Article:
When We Collide: The Intersection of Identities

This panel will explore ways to create engaging, nuanced characters and stories that combine themes including gender and identity, mental health, race and more. We’ll discuss the challenges inherent in writing about our own identities and those of others—plus the added layer of difficulty when these intersect. How do we avoid taking the easy way out and make real characters with overlapping identities?


Book Reviews: For What and Whom?

Book reviews matter to readers. They can be powerful, influencing which books readers pick up and the mindset with which they approach what they read. Good reviewers can play an important informational and educational role for readers as they promote, critique, and provide filters. What are the elements of a really good review? How can authors have their book noticed by a reviewer? During this panel, members will discuss reviews from their various roles in the industry: reviewer, publisher, reader and author.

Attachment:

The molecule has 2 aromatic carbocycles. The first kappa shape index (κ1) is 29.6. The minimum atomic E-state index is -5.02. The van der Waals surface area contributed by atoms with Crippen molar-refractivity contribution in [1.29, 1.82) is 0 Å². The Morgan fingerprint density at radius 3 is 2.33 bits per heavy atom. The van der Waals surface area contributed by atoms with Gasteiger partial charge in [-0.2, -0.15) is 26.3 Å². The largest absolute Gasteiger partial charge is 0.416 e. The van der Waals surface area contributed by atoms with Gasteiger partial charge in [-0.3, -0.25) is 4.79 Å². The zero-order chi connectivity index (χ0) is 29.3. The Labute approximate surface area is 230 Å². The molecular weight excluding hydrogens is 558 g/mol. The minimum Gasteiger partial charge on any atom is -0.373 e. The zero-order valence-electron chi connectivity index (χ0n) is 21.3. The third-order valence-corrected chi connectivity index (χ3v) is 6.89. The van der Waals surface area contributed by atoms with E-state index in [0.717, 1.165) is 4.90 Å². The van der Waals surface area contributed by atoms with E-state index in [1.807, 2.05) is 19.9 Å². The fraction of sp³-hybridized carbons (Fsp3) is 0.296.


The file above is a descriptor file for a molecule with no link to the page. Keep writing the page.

Women in Uniform

What is it about a woman in uniform? Is it power? Confidence? Do you see the woman warrior or the trustworthy authority figure? Is she one who’s happy working within the system or does she prefer coloring outside the lines? Panelists will examine what is compelling about a story featuring a woman who is a part of something bigger than herself, and what role, if any, the larger “organization” plays. Drawing on a wide range of roles—from a Mountie to a paramedic, from a fledgling Air Force pilot to a cop, a World War II WAC, an ER nurse, and more—authors will also discuss the researching and crafting of these characters, and the effect of their duty on potential relationships.


Just a Few Tiny Tweaks…Navigating the Editorial Rapids Without Drowning